CHAPEL HILL, N.C. — Ethan Phillips was 13 years old when he first heard the term “suicide contagion.”
Phillips learned the phrase growing up in Fairfax County, Virginia, where more than a dozen teens and preteens died by suicide while he was in middle school. It came up again when a high school classmate killed himself. By the time Phillips entered college at the University of North Carolina-Chapel Hill in 2019, he’d developed “an unfortunate level of experience” in dealing with the topic, he said.
So this fall, when Phillips — now a junior and head of the student government’s wellness and safety division — heard that two students had died by suicide on campus within 48 hours, he knew what to do. Along with his peers in student government, Phillips shared mental health resources on social media, developed email templates for students to request accommodations from professors and held a meeting of various mental health clubs on campus to coordinate their response. His focus was first on communicating quickly and clearly, and second on informing students about mental health resources available to help them deal with their grief.
Those are two crucial steps in a growing area of study known as “suicide postvention.” Just as there’s research on the prevention of mental health crises and interventions for people who are actively suicidal, research is also developing around the steps that can be taken after a suicide to help communities grieve, restore a sense of stability and limit the risk of more deaths.
It’s an area of particular interest for colleges, as suicide is the second-leading cause of death for U.S. teenagers and young adults, and these are the groups most likely to experience contagion. With the covid-19 pandemic exacerbating depression and thoughts of suicide, several universities have needed postvention strategies over the past year and a half.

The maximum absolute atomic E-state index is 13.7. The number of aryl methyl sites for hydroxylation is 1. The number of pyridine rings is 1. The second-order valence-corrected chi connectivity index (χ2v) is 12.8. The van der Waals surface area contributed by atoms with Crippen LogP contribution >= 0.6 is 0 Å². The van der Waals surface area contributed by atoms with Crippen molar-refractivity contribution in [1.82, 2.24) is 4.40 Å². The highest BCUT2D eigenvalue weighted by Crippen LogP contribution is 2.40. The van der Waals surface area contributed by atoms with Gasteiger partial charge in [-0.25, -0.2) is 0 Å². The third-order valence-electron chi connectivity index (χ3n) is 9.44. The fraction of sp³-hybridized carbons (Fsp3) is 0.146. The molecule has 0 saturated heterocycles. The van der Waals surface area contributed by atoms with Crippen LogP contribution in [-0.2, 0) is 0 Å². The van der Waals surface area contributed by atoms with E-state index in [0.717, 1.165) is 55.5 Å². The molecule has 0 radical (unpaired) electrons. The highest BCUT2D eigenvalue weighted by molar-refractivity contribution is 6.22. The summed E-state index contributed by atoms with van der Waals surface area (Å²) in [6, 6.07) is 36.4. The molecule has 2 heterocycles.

Saint Louis University, Dartmouth College and West Virginia University have lost multiple students to suicide during the pandemic. At UNC, the two deaths in October came after a suicide death and suicide attempt in September, according to the campus police log. A national survey in the spring by the American College Health Association found 1 in 4 students had screened positive for suicidal thoughts and 2% had attempted suicide in the past 12 months.
“Knowing this, we have to be even more alert,” said John Dunkle, former director of counseling services at Northwestern University and a senior director with the nonprofit Jed Foundation, which works to prevent youth suicide. “Getting that postvention plan in place before a tragedy occurs is really critical.”
Schools should know how they will communicate the news, identify students at greatest risk of harming themselves, deploy counseling resources and determine whether to hold memorials, he said.
Julie Cerel, director of the Suicide Prevention and Exposure Lab at the University of Kentucky, said her research shows that, on average, 135 people are affected by each suicide. Postvention strategies can prevent suicides among that group, she said.
Yet creating a postvention plan is a challenging task, involving the uncomfortable topic of death, thorny legal questions of liability and the sometimes conflicting desires of the deceased student’s family and the campus population.
Phillips saw these complexities when he was in middle and high school. So when UNC leaders took a day and a half to release a statement on the October suicides, he understood why.
Still, he saw the repercussions of that delay in the college community. Rumors swirled on social media and people wondered if the university was ignoring the issue. “Where it showed its negative effects most acutely were in faculty who did not know what was occurring on campus,” Phillips said. Some were caught off guard by students’ grief and anger at the university or requests for extensions on assignments.
UNC declined to answer questions about its response to the suicides and whether it has a postvention plan. On Nov. 15, the university did hold a one-day mental health summit “for faculty, staff and student leaders” to address campus culture, crisis services and prevention. In a written statement, the university said it also plans to launch a campuswide mental health campaign to make students and other community members aware of the signs and symptoms of mental health distress, and inform them of the different ways they can reach out to each other and to university services for support.